Increasing Intimacy in Your Marriage
- Tuesday, January 01, 2008
Gary: When we say the word intimacy, most people immediately think of sex. But the physical act of coming together in marriage is only one aspect of intimacy. And in some ways, it's not even the most important aspect. (I know, you may find it hard to believe that a guy is saying that seriously, but hear me out.)
The real definition of intimacy between two people is that they feel safe enough with each other to share their feelings and needs. If a husband and wife have that kind of intimacy, they won't have much trouble with sexual intimacy (unless, of course, there's a physical problem).
Norma: Going by that definition of intimacy, I have to say that we really didn't have it for the first 20 years of our marriage. It took me that long to realize the importance of sharing my feelings and to feel safe enough to do it.
For example, when we got married, I moved to Gary's town and started attending his big church. We were surrounded by "his people." I wanted them to see clearly that he really cared for me. But he never showed me any affection in public.
It was frustrating and disappointing, yet I didn't say anything. Partly that was because I thought, "That's just the way he is," and partly I thought he should just know I was hurting—it seemed so obvious to me.
Gary: There's a good lesson for us men in that, since we're the ones who most often are cool toward our mates in public. Namely, we can simply ask our wives, "What would you like me to do to show publicly that I love you?"
And wives, if your husband doesn't ask that question or just isn't doing what you'd like (even if it's only holding hands as you walk together), please take the initiative to tell him—in a loving and gentle way, of course. Please don't expect him to read your mind!
Norma: I'm reminded of another thing we've learned that can greatly increase marital intimacy. In our case, I would say it has doubled it!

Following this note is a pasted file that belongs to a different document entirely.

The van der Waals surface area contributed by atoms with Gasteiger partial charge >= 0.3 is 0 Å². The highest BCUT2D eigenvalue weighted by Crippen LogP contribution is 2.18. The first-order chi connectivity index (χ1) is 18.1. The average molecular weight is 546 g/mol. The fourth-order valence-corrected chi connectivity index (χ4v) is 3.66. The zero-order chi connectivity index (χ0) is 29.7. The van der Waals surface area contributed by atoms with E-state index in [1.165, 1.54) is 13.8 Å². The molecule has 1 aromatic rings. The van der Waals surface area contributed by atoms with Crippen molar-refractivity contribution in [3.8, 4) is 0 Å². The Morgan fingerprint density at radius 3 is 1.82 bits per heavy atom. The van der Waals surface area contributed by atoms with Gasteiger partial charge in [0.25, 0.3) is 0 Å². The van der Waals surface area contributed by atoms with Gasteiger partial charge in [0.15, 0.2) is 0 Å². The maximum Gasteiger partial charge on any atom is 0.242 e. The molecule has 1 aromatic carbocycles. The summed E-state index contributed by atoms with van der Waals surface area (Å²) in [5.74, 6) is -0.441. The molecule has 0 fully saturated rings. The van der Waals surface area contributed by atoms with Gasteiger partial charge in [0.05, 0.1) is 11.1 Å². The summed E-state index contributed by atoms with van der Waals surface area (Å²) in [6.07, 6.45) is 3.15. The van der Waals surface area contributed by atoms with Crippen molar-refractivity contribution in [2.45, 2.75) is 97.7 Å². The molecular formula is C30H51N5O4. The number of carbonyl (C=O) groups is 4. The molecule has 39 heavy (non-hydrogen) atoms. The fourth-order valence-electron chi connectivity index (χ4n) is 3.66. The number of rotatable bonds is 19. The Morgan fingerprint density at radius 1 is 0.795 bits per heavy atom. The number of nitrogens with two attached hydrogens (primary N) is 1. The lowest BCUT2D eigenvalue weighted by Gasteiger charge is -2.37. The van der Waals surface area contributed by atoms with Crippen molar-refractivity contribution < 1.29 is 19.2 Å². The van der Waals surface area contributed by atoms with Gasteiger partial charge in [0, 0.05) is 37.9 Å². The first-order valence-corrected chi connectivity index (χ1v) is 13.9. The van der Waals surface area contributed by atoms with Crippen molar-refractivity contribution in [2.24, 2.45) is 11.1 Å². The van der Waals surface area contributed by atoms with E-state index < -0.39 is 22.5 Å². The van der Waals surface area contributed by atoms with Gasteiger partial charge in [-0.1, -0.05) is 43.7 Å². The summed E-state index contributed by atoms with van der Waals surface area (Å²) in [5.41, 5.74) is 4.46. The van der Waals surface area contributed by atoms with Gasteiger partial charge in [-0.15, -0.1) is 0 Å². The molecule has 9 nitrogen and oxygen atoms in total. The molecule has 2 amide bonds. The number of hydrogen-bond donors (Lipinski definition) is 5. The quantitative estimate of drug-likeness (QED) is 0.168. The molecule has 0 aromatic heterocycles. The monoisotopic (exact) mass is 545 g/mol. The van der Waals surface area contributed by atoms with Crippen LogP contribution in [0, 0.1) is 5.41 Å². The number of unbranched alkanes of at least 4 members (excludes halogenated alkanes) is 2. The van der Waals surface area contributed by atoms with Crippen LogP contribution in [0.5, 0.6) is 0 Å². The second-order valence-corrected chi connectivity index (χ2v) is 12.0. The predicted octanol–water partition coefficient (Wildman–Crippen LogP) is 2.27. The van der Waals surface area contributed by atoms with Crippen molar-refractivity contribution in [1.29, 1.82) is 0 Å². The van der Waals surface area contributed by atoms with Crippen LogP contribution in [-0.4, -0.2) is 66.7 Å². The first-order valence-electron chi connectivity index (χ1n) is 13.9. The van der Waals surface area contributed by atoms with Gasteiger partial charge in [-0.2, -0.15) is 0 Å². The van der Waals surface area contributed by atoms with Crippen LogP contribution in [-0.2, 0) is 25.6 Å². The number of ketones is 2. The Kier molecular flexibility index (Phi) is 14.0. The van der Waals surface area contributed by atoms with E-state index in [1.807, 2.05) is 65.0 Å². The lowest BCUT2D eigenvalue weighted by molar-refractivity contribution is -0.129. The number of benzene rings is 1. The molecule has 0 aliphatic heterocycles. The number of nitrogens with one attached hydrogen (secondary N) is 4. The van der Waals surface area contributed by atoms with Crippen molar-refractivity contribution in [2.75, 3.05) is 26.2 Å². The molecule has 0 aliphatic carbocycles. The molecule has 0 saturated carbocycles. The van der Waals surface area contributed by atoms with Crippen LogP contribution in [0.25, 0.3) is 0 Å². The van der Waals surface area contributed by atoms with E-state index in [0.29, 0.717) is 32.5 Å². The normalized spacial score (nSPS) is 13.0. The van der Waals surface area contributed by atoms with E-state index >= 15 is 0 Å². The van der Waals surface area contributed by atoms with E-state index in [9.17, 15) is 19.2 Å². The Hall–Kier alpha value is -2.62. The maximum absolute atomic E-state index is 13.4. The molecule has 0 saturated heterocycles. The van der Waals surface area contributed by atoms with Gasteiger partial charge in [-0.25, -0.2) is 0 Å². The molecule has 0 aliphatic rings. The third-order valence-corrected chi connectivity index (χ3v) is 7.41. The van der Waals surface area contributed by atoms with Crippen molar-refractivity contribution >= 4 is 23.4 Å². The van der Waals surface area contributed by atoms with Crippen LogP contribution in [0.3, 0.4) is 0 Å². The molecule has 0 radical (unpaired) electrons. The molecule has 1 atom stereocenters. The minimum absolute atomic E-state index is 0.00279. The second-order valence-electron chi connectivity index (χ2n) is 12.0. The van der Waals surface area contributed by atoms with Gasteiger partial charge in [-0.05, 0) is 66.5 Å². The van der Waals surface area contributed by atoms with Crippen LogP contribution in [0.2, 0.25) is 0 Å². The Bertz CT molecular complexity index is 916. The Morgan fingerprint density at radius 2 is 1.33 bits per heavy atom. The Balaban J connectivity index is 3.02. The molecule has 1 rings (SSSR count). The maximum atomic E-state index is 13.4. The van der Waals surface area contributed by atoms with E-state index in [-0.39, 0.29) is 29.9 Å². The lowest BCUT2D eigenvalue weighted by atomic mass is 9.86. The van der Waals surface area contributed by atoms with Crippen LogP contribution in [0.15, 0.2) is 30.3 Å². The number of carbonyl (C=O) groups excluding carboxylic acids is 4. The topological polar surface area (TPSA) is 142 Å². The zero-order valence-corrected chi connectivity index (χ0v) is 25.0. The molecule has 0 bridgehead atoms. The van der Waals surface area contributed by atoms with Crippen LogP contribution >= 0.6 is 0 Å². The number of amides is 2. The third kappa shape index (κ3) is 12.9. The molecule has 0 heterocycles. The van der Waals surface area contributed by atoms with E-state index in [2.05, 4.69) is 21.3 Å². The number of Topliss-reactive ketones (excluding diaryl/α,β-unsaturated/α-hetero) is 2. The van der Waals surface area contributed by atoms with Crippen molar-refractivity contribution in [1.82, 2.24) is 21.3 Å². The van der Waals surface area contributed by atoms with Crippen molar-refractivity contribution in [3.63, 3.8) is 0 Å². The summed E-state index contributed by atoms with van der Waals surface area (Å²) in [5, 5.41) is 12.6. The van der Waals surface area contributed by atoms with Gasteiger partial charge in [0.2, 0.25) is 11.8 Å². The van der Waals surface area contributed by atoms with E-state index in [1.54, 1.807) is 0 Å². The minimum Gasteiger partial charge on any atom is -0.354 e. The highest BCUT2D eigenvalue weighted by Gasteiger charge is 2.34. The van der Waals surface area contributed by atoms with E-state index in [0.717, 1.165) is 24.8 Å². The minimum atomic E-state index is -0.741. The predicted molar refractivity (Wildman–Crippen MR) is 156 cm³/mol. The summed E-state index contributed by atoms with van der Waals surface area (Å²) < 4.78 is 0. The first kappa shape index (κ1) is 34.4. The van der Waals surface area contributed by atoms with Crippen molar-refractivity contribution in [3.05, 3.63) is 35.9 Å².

I used to get real excited when Gary would be asked to speak on a cruise, at a beach resort, or at some other nice vacation-type spot, and I was invited to go along. My thought would be that when he wasn't speaking, this would be a romantic, intimate getaway for the two of us.
But I never told Gary that was my expectation. Again, I thought he should just know.
Then, what happened every time was that about two days into the trip, Gary would want to start talking about setting goals and solving problems. I would be crushed, my dreams shattered. Then I would withdraw from him physically and emotionally, because I knew that kind of discussion would be long and intense.
Gary: We'll talk later about a couple of the things that have helped to develop more sense of security in our relationship. But one thing we've learned about how to increase intimacy in a situation like those trips is to simply agree beforehand on what we will and won't discuss.
Like us in the past, couples often use a date to catch up on issues and concerns between them. That's almost certain to escalate arguments rather than resolve them. Fortunately, I finally figured that out.
Norma: A woman equates "date" with "intimacy," which is why she looks forward to it so much. But when the conversation turns to dealing with issues instead, it kills that feeling and ruins the evening as far as she's concerned.
What a simple thing it is to have an agreement before a date or a special vacation about what you will and won't talk about! Yet I can say without hesitation that it has increased our intimacy, and our enjoyment of those times together, by at least 100 percent.
Give it a try in your marriage!
© Copyright 2002 Smalley Relationship Center
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